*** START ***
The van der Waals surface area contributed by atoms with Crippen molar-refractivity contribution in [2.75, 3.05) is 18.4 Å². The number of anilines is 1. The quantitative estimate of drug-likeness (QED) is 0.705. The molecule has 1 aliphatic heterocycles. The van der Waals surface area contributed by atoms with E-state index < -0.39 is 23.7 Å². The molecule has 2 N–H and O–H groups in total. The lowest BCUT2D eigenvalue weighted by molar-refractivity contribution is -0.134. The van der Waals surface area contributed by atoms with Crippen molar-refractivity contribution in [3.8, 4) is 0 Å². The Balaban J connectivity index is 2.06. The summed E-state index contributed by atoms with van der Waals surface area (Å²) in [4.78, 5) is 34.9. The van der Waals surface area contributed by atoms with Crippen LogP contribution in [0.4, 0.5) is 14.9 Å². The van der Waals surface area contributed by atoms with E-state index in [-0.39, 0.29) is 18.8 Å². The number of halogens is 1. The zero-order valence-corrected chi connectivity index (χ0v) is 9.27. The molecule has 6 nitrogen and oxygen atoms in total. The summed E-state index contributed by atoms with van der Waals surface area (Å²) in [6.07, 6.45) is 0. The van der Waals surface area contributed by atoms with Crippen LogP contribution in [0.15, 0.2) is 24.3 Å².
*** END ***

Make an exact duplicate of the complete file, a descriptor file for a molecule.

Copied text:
The van der Waals surface area contributed by atoms with Crippen molar-refractivity contribution in [2.75, 3.05) is 18.4 Å². The number of anilines is 1. The quantitative estimate of drug-likeness (QED) is 0.705. The molecule has 1 aliphatic heterocycles. The van der Waals surface area contributed by atoms with E-state index < -0.39 is 23.7 Å². The molecule has 2 N–H and O–H groups in total. The lowest BCUT2D eigenvalue weighted by molar-refractivity contribution is -0.134. The van der Waals surface area contributed by atoms with Crippen molar-refractivity contribution in [3.8, 4) is 0 Å². The Balaban J connectivity index is 2.06. The summed E-state index contributed by atoms with van der Waals surface area (Å²) in [4.78, 5) is 34.9. The van der Waals surface area contributed by atoms with Crippen LogP contribution in [0.4, 0.5) is 14.9 Å². The van der Waals surface area contributed by atoms with E-state index in [-0.39, 0.29) is 18.8 Å². The number of halogens is 1. The zero-order valence-corrected chi connectivity index (χ0v) is 9.27. The molecule has 6 nitrogen and oxygen atoms in total. The summed E-state index contributed by atoms with van der Waals surface area (Å²) in [6.07, 6.45) is 0. The van der Waals surface area contributed by atoms with Crippen LogP contribution in [0.15, 0.2) is 24.3 Å².